Every dealer knows that one of the more challenging aspects of running a successful business is hiring and keeping the right team…easier said than done, right? On today’s show, CBT’s Jim Fitzpatrick chats with Richard Bryan, international speaker, author, and business owner, to discuss the hiring process and how to bring top-notch talent to your dealership.
The 7-Step Hiring Process to Bring on ‘A-players’ to the Dealership
Richard developed this process in his own dealership because he was sick and tired of hiring the cast-offs from other dealerships, and knew there had to be a better way.
Here are the steps you need to follow when hiring your next employee:
1. Look for people with transferable skills and a great attitude: At Richard’s dealership, management brought in people from other retail industries and trained them for the dealership specifically which proved far more effective in terms of employee loyalty and performance.
2. Host a telephone screen interview to save time and money: Once a potential candidate has been identified, arrange a 15-minute chat on the phone in order to get a feel for the person, and see if they’d be a good fit.
3. Conduct the first in-person interview with a third party: very difficult for one person to interview one-on-one, ask questions, listen, and make notes/evaluations – a lot to keep track of for one person. bring in more people to divide up the task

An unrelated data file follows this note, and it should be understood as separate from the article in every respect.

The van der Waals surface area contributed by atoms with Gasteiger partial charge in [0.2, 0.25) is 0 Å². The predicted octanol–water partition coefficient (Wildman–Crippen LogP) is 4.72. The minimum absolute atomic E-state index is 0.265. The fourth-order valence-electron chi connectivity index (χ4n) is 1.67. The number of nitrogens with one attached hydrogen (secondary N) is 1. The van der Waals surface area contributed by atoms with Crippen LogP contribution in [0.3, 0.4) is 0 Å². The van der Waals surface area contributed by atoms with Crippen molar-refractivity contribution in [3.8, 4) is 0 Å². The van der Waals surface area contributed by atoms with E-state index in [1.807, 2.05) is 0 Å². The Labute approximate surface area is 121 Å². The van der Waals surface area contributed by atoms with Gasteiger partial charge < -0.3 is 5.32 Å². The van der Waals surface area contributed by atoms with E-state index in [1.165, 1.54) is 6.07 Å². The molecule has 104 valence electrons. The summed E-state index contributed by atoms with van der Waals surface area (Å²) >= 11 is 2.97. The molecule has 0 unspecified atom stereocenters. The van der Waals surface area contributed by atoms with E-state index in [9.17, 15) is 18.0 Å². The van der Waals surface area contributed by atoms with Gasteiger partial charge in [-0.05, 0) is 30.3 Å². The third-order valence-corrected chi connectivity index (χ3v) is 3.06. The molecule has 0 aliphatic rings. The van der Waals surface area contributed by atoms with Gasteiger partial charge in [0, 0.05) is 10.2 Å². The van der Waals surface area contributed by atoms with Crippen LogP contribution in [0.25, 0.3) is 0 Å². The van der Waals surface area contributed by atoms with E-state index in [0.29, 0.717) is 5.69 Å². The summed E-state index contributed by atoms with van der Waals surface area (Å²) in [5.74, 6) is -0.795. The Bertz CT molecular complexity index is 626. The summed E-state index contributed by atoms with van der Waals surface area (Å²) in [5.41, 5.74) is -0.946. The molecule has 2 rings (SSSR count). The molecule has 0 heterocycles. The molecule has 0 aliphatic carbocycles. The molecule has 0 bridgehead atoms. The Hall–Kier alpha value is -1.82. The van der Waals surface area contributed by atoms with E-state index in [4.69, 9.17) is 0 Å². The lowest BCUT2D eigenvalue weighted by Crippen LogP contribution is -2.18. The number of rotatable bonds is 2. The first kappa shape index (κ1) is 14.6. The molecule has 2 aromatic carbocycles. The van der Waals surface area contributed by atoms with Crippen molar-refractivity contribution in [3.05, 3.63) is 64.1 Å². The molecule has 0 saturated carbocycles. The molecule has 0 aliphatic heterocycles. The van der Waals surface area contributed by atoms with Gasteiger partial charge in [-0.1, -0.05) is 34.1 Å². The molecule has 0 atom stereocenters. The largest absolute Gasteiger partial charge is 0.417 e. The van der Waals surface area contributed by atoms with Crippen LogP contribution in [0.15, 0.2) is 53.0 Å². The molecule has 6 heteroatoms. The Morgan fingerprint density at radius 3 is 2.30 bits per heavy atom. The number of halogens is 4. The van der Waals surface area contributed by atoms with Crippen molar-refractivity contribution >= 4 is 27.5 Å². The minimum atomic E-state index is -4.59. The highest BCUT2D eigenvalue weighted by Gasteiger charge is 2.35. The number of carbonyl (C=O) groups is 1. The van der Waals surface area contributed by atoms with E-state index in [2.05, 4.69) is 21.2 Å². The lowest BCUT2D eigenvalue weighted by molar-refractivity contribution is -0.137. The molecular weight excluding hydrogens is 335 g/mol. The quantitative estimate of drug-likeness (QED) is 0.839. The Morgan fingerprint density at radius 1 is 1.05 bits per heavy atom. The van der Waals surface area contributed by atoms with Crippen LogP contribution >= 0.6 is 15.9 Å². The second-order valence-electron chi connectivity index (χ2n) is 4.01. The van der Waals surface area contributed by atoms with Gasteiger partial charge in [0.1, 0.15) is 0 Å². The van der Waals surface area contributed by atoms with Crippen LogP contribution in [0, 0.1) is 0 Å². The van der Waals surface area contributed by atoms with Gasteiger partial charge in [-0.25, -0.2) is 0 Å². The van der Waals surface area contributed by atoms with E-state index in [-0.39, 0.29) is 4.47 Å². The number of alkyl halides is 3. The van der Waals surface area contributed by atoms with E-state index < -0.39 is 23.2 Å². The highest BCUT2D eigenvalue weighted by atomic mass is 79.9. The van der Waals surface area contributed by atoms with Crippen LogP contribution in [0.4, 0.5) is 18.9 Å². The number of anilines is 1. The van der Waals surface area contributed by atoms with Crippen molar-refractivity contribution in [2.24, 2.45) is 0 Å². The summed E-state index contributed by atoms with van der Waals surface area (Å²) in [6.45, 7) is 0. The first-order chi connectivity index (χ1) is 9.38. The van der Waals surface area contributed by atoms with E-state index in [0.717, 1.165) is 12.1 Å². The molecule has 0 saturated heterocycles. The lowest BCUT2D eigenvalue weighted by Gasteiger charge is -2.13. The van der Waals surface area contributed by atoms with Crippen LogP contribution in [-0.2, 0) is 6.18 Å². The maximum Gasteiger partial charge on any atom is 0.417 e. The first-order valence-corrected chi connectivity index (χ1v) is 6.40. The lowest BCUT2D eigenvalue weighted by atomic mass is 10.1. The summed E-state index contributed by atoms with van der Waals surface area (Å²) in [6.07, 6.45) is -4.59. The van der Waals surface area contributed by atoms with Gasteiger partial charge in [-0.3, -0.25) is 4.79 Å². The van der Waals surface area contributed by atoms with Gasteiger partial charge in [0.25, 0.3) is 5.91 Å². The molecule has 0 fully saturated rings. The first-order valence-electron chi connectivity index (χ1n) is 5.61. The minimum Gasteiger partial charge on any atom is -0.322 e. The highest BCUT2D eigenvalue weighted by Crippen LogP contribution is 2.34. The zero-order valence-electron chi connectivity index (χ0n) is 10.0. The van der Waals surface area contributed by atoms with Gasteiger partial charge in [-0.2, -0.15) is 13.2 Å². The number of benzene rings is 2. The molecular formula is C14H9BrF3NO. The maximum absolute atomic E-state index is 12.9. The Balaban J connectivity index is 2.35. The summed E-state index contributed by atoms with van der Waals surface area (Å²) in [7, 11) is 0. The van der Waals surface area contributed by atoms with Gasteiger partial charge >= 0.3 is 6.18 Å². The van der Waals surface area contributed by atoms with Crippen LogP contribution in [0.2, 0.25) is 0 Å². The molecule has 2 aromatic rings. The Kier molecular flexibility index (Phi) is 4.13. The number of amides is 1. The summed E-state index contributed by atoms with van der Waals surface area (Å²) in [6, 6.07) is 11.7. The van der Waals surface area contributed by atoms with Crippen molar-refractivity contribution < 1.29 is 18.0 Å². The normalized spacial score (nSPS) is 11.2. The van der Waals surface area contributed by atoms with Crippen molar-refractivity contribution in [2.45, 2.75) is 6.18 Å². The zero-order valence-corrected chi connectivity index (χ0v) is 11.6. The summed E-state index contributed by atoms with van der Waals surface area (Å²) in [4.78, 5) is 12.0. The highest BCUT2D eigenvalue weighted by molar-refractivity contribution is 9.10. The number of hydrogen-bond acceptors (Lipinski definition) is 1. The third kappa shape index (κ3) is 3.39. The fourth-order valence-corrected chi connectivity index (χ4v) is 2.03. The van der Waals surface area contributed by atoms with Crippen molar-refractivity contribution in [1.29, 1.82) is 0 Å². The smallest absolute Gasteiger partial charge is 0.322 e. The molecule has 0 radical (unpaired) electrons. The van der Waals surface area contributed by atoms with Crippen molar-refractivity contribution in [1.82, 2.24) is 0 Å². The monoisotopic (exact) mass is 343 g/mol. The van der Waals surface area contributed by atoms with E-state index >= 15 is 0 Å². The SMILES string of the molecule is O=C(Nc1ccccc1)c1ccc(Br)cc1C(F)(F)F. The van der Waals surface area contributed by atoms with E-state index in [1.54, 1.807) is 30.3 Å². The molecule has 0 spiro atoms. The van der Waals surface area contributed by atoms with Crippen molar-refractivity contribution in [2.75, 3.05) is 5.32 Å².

4. Personality profile or DISC: What Richard describes as the ‘secret sauce’, is personality profiles. They are so accurate that it would be negligent not to use them. Candidates who interview well, will then take a DISC test to determine their personality, motivations, and help the company identify good follow-up questions, thus creating a short-list of people to interview for the second time.
5. Conduct the second interview with a manager: Richard believes that the second interview should involve the potential employee’s immediate superior. They are the ones that the candidate will ultimately be reporting to.
6. Ask for references: While it is easy to ignore this step, it is crucial for an employer to her from the candidate’s former employer or co-worker.
7. Make the job offer: An offer would be made at the second interview according to Bryan. The first interview is dedicated to each party selling themselves to one another, but after being fully vetted, the second interview becomes the offer.